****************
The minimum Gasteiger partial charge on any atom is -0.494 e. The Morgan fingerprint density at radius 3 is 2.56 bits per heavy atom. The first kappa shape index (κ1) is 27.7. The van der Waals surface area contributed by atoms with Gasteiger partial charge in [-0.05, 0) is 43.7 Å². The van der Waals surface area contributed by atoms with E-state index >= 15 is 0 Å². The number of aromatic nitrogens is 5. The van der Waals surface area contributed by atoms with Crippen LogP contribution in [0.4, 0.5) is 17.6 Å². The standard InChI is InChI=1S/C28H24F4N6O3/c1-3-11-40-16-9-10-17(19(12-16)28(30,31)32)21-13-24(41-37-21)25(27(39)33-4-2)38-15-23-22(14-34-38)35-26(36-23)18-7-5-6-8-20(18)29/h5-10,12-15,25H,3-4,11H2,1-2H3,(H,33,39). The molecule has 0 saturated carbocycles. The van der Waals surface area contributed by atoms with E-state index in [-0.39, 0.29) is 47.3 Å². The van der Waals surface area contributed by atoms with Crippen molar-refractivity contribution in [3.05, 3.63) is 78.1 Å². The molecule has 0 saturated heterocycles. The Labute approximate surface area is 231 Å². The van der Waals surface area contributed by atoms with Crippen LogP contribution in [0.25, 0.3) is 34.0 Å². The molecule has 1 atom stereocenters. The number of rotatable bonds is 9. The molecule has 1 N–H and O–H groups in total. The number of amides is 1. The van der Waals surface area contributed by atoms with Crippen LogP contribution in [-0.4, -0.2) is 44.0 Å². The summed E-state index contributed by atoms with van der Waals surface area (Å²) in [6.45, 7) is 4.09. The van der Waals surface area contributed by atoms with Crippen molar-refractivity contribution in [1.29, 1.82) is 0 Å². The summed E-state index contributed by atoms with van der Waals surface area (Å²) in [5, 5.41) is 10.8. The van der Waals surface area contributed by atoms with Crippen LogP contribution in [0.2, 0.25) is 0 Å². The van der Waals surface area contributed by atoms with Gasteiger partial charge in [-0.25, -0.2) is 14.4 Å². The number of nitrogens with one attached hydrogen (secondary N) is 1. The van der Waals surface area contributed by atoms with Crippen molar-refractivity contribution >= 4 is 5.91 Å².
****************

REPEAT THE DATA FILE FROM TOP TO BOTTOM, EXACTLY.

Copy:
The minimum Gasteiger partial charge on any atom is -0.494 e. The Morgan fingerprint density at radius 3 is 2.56 bits per heavy atom. The first kappa shape index (κ1) is 27.7. The van der Waals surface area contributed by atoms with Gasteiger partial charge in [-0.05, 0) is 43.7 Å². The van der Waals surface area contributed by atoms with E-state index >= 15 is 0 Å². The number of aromatic nitrogens is 5. The van der Waals surface area contributed by atoms with Crippen LogP contribution in [0.4, 0.5) is 17.6 Å². The standard InChI is InChI=1S/C28H24F4N6O3/c1-3-11-40-16-9-10-17(19(12-16)28(30,31)32)21-13-24(41-37-21)25(27(39)33-4-2)38-15-23-22(14-34-38)35-26(36-23)18-7-5-6-8-20(18)29/h5-10,12-15,25H,3-4,11H2,1-2H3,(H,33,39). The molecule has 0 saturated carbocycles. The van der Waals surface area contributed by atoms with E-state index in [-0.39, 0.29) is 47.3 Å². The van der Waals surface area contributed by atoms with Crippen molar-refractivity contribution in [3.05, 3.63) is 78.1 Å². The molecule has 0 saturated heterocycles. The Labute approximate surface area is 231 Å². The van der Waals surface area contributed by atoms with Crippen LogP contribution in [0.25, 0.3) is 34.0 Å². The molecule has 1 atom stereocenters. The number of rotatable bonds is 9. The molecule has 1 N–H and O–H groups in total. The number of amides is 1. The van der Waals surface area contributed by atoms with Crippen LogP contribution in [-0.4, -0.2) is 44.0 Å². The summed E-state index contributed by atoms with van der Waals surface area (Å²) in [6.45, 7) is 4.09. The van der Waals surface area contributed by atoms with Crippen molar-refractivity contribution in [1.29, 1.82) is 0 Å². The summed E-state index contributed by atoms with van der Waals surface area (Å²) in [5, 5.41) is 10.8. The van der Waals surface area contributed by atoms with Crippen LogP contribution in [0.2, 0.25) is 0 Å². The van der Waals surface area contributed by atoms with Gasteiger partial charge in [-0.25, -0.2) is 14.4 Å². The number of nitrogens with one attached hydrogen (secondary N) is 1. The van der Waals surface area contributed by atoms with Crippen molar-refractivity contribution >= 4 is 5.91 Å².